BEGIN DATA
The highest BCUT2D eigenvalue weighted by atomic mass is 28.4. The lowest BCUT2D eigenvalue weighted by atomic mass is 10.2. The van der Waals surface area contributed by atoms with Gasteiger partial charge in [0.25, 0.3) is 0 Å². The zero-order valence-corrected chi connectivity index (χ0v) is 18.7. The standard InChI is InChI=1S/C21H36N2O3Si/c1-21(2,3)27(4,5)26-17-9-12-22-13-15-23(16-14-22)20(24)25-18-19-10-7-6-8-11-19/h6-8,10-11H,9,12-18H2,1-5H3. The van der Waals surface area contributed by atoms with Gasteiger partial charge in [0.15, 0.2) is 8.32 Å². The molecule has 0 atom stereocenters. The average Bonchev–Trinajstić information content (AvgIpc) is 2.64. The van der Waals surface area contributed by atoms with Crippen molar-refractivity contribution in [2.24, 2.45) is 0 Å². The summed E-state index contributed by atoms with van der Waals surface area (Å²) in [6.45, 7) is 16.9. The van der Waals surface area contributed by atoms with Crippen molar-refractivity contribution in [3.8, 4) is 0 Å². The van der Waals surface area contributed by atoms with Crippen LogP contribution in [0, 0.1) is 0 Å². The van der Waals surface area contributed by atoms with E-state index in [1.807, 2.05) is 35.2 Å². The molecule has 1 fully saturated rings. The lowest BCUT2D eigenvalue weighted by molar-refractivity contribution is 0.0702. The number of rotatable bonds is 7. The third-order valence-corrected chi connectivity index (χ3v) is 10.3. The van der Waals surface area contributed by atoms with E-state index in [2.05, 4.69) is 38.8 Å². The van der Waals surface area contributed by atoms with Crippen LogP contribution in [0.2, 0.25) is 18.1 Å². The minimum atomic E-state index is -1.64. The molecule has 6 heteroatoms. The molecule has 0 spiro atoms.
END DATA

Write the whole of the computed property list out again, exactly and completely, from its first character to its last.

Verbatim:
The highest BCUT2D eigenvalue weighted by atomic mass is 28.4. The lowest BCUT2D eigenvalue weighted by atomic mass is 10.2. The van der Waals surface area contributed by atoms with Gasteiger partial charge in [0.25, 0.3) is 0 Å². The zero-order valence-corrected chi connectivity index (χ0v) is 18.7. The standard InChI is InChI=1S/C21H36N2O3Si/c1-21(2,3)27(4,5)26-17-9-12-22-13-15-23(16-14-22)20(24)25-18-19-10-7-6-8-11-19/h6-8,10-11H,9,12-18H2,1-5H3. The van der Waals surface area contributed by atoms with Gasteiger partial charge in [0.15, 0.2) is 8.32 Å². The molecule has 0 atom stereocenters. The average Bonchev–Trinajstić information content (AvgIpc) is 2.64. The van der Waals surface area contributed by atoms with Crippen molar-refractivity contribution in [2.24, 2.45) is 0 Å². The summed E-state index contributed by atoms with van der Waals surface area (Å²) in [6.45, 7) is 16.9. The van der Waals surface area contributed by atoms with Crippen molar-refractivity contribution in [3.8, 4) is 0 Å². The van der Waals surface area contributed by atoms with Crippen LogP contribution in [0, 0.1) is 0 Å². The van der Waals surface area contributed by atoms with E-state index in [1.807, 2.05) is 35.2 Å². The molecule has 1 fully saturated rings. The lowest BCUT2D eigenvalue weighted by molar-refractivity contribution is 0.0702. The number of rotatable bonds is 7. The third-order valence-corrected chi connectivity index (χ3v) is 10.3. The van der Waals surface area contributed by atoms with E-state index in [2.05, 4.69) is 38.8 Å². The van der Waals surface area contributed by atoms with Crippen LogP contribution in [0.2, 0.25) is 18.1 Å². The minimum atomic E-state index is -1.64. The molecule has 6 heteroatoms. The molecule has 0 spiro atoms.